To find out how New Orleans came to be our country's musical heart - "a city that inhales and exhales music" - author Ned Sublette (above) draws many far-reaching lines in his new book, "The World That Made New Orleans" (Lawrence Hill Books). Lines from jazz and rhythm & blues to Africa and Cuba. Lines between Mardi Gras Indians and rap music, Saint-Domingue and voodoo, French Creoles and zydeco. Lines to revolution, religion, sugar and tobacco, banjos, funeral marches, and Louis Armstrong. Lines to the 14th-century origins of the word "funk," the first Mardi Gras, and to Roy Brown's 1947 "Good Rockin' Tonight," probably the first rock 'n' roll record.
But most significantly, Sublette draws lines to the skilled slaves who built most of the Crescent City, dominated its culture, and often survived on not much more than their music. "The World That Made New Orleans" traces the city's early social history through its post-Katrina aftermath, "when New Orleans was left to die," unearthing the musical, cultural, and political lineage that shaped the song of the region.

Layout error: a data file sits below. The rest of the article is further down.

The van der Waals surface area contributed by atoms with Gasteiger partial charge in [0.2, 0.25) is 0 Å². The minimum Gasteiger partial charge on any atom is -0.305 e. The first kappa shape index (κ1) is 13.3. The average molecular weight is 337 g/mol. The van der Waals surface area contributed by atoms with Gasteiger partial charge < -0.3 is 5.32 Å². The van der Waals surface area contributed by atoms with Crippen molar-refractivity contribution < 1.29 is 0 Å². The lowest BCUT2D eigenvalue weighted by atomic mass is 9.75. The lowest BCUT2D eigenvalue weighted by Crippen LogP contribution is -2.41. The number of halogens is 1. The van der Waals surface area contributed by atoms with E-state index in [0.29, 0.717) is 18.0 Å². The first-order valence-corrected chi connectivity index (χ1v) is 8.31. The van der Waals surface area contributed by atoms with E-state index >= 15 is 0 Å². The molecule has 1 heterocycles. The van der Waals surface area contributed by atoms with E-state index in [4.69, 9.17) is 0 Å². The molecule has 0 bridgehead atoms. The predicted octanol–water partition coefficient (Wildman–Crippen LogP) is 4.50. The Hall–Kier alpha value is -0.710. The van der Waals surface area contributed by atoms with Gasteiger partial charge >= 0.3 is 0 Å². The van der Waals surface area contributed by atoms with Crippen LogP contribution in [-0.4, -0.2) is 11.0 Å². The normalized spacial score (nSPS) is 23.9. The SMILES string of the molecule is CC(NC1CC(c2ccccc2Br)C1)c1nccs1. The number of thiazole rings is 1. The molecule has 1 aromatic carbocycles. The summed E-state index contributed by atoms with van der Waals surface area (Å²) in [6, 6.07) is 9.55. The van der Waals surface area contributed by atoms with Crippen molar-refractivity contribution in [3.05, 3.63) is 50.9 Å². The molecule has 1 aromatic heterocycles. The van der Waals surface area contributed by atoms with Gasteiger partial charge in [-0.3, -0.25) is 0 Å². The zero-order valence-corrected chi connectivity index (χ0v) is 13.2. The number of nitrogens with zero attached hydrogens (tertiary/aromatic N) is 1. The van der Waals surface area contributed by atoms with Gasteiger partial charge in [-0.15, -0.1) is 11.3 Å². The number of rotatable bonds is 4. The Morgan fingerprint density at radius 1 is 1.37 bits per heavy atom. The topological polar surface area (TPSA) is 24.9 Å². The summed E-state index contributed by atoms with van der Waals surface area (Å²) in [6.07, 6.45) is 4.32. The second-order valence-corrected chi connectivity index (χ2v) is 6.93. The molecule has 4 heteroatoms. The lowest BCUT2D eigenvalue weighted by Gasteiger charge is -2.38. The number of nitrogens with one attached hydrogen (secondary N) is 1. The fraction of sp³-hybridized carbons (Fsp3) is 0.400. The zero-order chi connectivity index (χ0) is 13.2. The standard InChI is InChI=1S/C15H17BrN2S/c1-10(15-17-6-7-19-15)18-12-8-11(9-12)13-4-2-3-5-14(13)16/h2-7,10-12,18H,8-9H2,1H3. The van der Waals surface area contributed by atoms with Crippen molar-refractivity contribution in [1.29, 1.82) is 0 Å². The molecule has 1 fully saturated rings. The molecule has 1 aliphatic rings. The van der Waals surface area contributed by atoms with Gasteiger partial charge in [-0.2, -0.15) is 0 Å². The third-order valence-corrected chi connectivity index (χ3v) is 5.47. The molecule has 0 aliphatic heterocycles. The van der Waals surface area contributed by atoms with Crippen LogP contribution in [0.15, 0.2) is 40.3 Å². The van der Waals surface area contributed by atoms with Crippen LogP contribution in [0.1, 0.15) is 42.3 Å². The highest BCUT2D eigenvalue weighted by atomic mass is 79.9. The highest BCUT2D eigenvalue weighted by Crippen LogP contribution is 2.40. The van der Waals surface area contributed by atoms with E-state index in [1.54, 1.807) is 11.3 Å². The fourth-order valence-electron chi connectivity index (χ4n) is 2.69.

It's a different kind of music book, focusing on movements and eras rather than cataloging artists, unfolding with a remarkable number of details that you never knew you wanted to know. And like the living cultural stew of its subject, it's an energetic and fascinating read, never a dusty history lesson. Sublette, who drew raves for "Cuba and Its Music," has produced another important resource - and the best argument yet for why we need to save New Orleans. [Tristram Lozaw]